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Welcome to Washington, Mr. Peruvian President

Welcome to Washington, Mr. Peruvian President

• President Toledo, you will arrive to Washington carrying the dubious distinction of being one of the America’s most unpopular leaders since Latin America’s re-democratization commenced a decade ago. As of September 12, your popularity stood at a miniscule 14% while your disapproval rate has hovered around 85%.

• Your continued deference to the international lending agencies such as the International Monetary Fund and the World Bank, have failed to translate into any real change in the socioeconomic status of the average Peruvian and has only further institutionalized the antipathetic policies of your disgraced, corrupt predecessor, Alberto Fujimori.

• Mr. President, you have all but completely reneged on your campaign pledge to create new jobs and obstinately have based your economic policy on unpopular privatization and market strategies as well as favoring export-oriented industries that may satisfy foreign interests but doom your constituents to continued un- and under-employment, poverty, along with a skidding standard of living.

• You shamelessly took advantage of your indigenous ethnicity and empty populist rhetoric to lure Peruvians into voting for you, but subsequently turned your back on them once you became their president.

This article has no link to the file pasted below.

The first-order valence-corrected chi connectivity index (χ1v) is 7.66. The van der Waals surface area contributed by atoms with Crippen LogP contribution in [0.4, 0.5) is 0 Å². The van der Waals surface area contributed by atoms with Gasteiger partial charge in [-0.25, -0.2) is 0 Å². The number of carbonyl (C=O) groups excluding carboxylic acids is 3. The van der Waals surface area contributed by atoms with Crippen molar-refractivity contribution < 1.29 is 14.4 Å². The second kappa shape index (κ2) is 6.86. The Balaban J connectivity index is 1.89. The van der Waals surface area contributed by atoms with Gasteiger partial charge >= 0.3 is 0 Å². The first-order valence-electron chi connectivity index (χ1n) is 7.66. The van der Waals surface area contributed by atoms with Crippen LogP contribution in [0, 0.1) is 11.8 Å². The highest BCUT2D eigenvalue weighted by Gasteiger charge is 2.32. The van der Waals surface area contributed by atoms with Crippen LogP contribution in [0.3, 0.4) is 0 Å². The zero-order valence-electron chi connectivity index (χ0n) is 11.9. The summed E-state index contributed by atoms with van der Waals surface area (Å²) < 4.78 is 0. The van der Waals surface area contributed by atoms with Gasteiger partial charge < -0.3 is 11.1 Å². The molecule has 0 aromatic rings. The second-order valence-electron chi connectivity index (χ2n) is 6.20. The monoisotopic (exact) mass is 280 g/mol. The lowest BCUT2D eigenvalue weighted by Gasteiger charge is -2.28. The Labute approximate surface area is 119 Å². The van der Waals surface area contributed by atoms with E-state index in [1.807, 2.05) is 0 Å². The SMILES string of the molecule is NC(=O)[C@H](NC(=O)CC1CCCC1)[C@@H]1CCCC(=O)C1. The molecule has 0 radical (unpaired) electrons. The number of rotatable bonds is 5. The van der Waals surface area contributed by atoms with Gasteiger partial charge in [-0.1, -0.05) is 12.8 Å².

•Despite promises to the contrary, you have demonstrated a lack of political will to clean up Peru’s corrupt and ineffective judicial system. Instead, you proudly point to your supposed hard stance on criminals, when all you can come up with is the continued unjust imprisonment of American ex-college student Lori Berenson. The Bush administration acquiescence to Berenson’s years of captivity is one of the most unprincipled components of its deeply flawed Latin American policies, with the same being true of the Clinton presidency.

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• Your Peru Posible (PP) party and its governing coalition, have been disgraced by allegations of corruption and nepotism among your innermost circle and are now being denounced daily by a new opposition majority in Congress and persistent popular protests.

• Your uncontested incompetence has led numerous political opponents and civic groups to call for your resignation before your term ends, thus threatening the country’s democratic foundations and possibly adding to a dangerous trend of extra-constitutional regime change throughout Latin America.